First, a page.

SNAP benefits from slowing memory decline in senior recipients


The US government’s Supplemental Nutrition Assistance program is designed to help low-income Americans pay for food, but it could have an added benefit: slowing memory decline in older adults.

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That’s one of the findings of a new study from the Columbia University Mailman School of Public Health, published last week. Researchers found that older Americans who were eligible for and used the benefits of SNAP had about two fewer years of cognitive aging over a 10-year period compared to those who did not use SNAP, Science Daily reported.

SNAP, formerly known as Food Stamps, is a federal program that provides food assistance to low-income households. It is overseen by the United States Department of Agriculture, but administered at the state level.

The Columbia study was published online in “Neurology,” the medical journal of the American Academy of Neurology. It assessed 3,555 people eligible for SNAP. The average age of participants was 66, and 559 were SNAP users and 2,996 were eligible but did not use SNAP.

As noted by Science Daily, the researchers measured memory function every two years over two decades. The researchers asked the participants to take memory and thinking tests, such as recalling a list of words and answering questions about what they could remember in their daily lives.

The study found that SNAP users had worse memory scores at the start of the study, but experienced memory decline at a slower rate than non-users over the course of the study. Compared to non-SNAP users, participants who used SNAP had about two fewer years of cognitive aging over a 10-year period.

“While the primary goal of SNAP is to reduce food insecurity for low-income households and increase access to more and better food, eating healthier can also benefit health. of the brain,” said Dr. Peiyi Lu, a postdoctoral researcher at Columbia’s Mailman School. in a report. “SNAP may also reduce stress and overall financial hardship, which has been linked to premature cognitive aging and reduced brain health. Future research should explore these underlying impacts.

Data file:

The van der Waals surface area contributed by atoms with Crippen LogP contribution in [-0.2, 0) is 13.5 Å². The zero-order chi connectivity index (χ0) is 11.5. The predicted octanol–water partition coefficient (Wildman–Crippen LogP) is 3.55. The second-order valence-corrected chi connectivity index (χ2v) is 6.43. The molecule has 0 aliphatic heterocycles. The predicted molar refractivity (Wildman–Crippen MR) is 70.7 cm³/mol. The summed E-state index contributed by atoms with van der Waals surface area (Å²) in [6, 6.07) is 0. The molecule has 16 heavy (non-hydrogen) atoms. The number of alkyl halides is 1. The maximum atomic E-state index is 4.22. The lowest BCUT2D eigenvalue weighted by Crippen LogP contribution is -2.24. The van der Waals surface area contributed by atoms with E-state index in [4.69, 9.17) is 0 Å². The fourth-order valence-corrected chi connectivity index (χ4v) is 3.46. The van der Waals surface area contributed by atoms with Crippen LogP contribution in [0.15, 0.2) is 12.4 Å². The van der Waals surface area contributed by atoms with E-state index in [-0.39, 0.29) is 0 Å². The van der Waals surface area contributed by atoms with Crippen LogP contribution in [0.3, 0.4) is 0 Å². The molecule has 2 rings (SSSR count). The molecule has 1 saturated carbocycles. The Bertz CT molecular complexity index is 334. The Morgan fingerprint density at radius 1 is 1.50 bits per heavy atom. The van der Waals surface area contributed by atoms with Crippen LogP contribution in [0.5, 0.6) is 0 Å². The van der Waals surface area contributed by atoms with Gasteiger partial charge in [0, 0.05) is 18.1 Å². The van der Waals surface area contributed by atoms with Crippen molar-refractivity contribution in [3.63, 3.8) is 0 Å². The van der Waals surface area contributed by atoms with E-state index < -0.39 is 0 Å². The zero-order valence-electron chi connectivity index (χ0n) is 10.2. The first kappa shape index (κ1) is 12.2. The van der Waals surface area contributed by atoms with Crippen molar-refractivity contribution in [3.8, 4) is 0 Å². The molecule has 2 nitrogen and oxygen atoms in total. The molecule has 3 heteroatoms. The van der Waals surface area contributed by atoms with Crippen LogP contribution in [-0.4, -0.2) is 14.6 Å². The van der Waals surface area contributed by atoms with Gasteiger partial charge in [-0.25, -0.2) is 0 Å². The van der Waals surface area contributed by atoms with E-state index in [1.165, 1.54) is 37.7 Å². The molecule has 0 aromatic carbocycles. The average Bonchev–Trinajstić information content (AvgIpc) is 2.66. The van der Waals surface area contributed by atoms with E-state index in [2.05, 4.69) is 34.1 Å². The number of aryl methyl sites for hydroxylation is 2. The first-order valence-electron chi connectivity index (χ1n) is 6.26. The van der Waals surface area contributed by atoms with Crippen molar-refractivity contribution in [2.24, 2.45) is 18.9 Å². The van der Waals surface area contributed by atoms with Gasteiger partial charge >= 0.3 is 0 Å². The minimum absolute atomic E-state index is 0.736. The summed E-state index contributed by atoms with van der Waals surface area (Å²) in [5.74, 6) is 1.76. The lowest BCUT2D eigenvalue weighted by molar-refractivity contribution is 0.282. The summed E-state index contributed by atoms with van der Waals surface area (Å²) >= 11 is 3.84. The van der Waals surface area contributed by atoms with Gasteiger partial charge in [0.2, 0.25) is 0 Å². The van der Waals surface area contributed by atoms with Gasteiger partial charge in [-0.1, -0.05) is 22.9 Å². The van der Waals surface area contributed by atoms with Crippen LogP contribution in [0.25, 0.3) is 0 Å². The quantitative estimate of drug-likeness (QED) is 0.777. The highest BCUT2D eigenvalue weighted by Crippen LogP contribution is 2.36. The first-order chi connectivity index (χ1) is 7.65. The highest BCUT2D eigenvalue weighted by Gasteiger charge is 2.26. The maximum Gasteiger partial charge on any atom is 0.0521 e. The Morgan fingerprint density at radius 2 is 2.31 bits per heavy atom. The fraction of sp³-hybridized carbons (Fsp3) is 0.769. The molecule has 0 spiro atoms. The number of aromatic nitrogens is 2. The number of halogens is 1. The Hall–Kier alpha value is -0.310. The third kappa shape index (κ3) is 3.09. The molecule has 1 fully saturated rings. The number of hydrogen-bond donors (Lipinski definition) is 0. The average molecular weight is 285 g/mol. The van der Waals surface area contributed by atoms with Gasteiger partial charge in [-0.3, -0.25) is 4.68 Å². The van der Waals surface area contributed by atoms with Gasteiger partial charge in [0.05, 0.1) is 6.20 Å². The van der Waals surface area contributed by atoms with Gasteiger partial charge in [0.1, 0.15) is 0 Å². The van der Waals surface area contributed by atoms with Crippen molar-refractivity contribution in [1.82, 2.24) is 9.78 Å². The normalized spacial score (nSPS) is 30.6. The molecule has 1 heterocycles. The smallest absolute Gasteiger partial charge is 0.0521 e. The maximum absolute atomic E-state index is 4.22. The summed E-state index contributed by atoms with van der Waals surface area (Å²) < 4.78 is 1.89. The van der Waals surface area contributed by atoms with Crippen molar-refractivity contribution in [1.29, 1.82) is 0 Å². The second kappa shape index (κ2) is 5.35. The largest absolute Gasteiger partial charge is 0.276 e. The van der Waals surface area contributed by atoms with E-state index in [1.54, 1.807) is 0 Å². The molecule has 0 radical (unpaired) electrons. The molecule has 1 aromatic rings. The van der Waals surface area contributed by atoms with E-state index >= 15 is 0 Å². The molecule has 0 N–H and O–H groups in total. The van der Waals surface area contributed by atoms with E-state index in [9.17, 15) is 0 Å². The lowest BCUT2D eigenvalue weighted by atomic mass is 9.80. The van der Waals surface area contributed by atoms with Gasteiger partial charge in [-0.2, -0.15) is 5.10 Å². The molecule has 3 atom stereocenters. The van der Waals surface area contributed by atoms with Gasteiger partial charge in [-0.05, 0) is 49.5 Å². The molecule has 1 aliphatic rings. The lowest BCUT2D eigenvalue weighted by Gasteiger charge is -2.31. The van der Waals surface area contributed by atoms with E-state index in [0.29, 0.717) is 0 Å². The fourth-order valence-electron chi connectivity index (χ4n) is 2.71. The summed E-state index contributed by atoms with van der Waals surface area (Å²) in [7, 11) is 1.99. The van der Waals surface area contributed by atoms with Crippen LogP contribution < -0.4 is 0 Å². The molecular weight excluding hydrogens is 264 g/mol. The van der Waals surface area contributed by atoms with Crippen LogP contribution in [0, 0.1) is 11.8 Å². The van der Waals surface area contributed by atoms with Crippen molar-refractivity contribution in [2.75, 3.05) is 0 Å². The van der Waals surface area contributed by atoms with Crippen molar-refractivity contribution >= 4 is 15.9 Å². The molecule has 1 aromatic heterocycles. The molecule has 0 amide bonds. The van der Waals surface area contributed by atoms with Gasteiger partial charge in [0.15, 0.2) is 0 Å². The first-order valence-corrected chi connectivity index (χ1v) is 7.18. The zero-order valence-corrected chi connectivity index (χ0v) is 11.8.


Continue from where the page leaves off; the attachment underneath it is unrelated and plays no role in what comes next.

The term “cognitive aging” refers to age-related changes in the ability to think, learn, remember, plan and solve problems, CNN reported. Health problems such as high blood pressure linked to poor diet and poor lifestyle choices can damage areas of the brain responsible for memory and thinking. Older people can lower their risk by eating healthier foods like fresh fruits and vegetables. SNAP benefits give them the buying power to buy more of these types of foods.

“With the number of people with Alzheimer’s disease and other dementias expected to increase, this low turnout [in SNAP] is a huge missed opportunity for the prevention of dementia,” said the study’s lead author, Dr. Adina Zeki Al Hazzouri, assistant professor of epidemiology at Columbia’s Mailman School, in a statement.

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From a financial perspective, now is a particularly good time to sign up for SNAP benefits. As previously reported by GOBankingRates, beneficiaries will benefit from a 12.5% ​​cost of living adjustment for fiscal year 2023. The COLA came into effect on October 1 and will run until September 30, 2023. For the vast majority of Americans, the increase translates to an additional $104 per month in the maximum allowance for a four-person household.

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This article originally appeared on Food stamp study: SNAP benefits slow memory decline in senior beneficiaries

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